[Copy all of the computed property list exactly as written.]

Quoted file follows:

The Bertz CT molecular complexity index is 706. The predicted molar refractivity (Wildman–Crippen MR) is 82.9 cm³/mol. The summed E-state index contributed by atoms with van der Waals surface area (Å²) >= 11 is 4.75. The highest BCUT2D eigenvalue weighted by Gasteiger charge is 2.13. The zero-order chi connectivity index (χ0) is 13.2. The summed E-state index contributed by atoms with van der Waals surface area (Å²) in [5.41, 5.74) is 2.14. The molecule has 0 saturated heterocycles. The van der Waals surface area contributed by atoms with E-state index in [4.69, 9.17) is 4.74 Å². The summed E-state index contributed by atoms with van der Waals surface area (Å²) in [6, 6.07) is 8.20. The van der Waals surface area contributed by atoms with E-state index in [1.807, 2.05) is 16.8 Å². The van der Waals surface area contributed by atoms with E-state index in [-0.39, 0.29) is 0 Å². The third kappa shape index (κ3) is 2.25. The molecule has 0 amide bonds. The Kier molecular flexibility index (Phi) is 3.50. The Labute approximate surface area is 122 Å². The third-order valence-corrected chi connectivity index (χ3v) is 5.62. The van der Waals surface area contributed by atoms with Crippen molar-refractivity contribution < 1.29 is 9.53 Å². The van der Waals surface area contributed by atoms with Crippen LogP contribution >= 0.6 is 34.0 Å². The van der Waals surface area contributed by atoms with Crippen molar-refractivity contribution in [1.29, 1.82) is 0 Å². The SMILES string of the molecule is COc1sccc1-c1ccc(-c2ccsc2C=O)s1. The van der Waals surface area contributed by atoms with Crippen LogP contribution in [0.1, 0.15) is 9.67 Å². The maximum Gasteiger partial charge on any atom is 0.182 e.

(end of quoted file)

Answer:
The Bertz CT molecular complexity index is 706. The predicted molar refractivity (Wildman–Crippen MR) is 82.9 cm³/mol. The summed E-state index contributed by atoms with van der Waals surface area (Å²) >= 11 is 4.75. The highest BCUT2D eigenvalue weighted by Gasteiger charge is 2.13. The zero-order chi connectivity index (χ0) is 13.2. The summed E-state index contributed by atoms with van der Waals surface area (Å²) in [5.41, 5.74) is 2.14. The molecule has 0 saturated heterocycles. The van der Waals surface area contributed by atoms with E-state index in [4.69, 9.17) is 4.74 Å². The summed E-state index contributed by atoms with van der Waals surface area (Å²) in [6, 6.07) is 8.20. The van der Waals surface area contributed by atoms with E-state index in [1.807, 2.05) is 16.8 Å². The van der Waals surface area contributed by atoms with E-state index in [-0.39, 0.29) is 0 Å². The third kappa shape index (κ3) is 2.25. The molecule has 0 amide bonds. The Kier molecular flexibility index (Phi) is 3.50. The Labute approximate surface area is 122 Å². The third-order valence-corrected chi connectivity index (χ3v) is 5.62. The van der Waals surface area contributed by atoms with Crippen molar-refractivity contribution < 1.29 is 9.53 Å². The van der Waals surface area contributed by atoms with Crippen LogP contribution >= 0.6 is 34.0 Å². The van der Waals surface area contributed by atoms with Crippen molar-refractivity contribution in [1.29, 1.82) is 0 Å². The SMILES string of the molecule is COc1sccc1-c1ccc(-c2ccsc2C=O)s1. The van der Waals surface area contributed by atoms with Crippen LogP contribution in [0.1, 0.15) is 9.67 Å². The maximum Gasteiger partial charge on any atom is 0.182 e.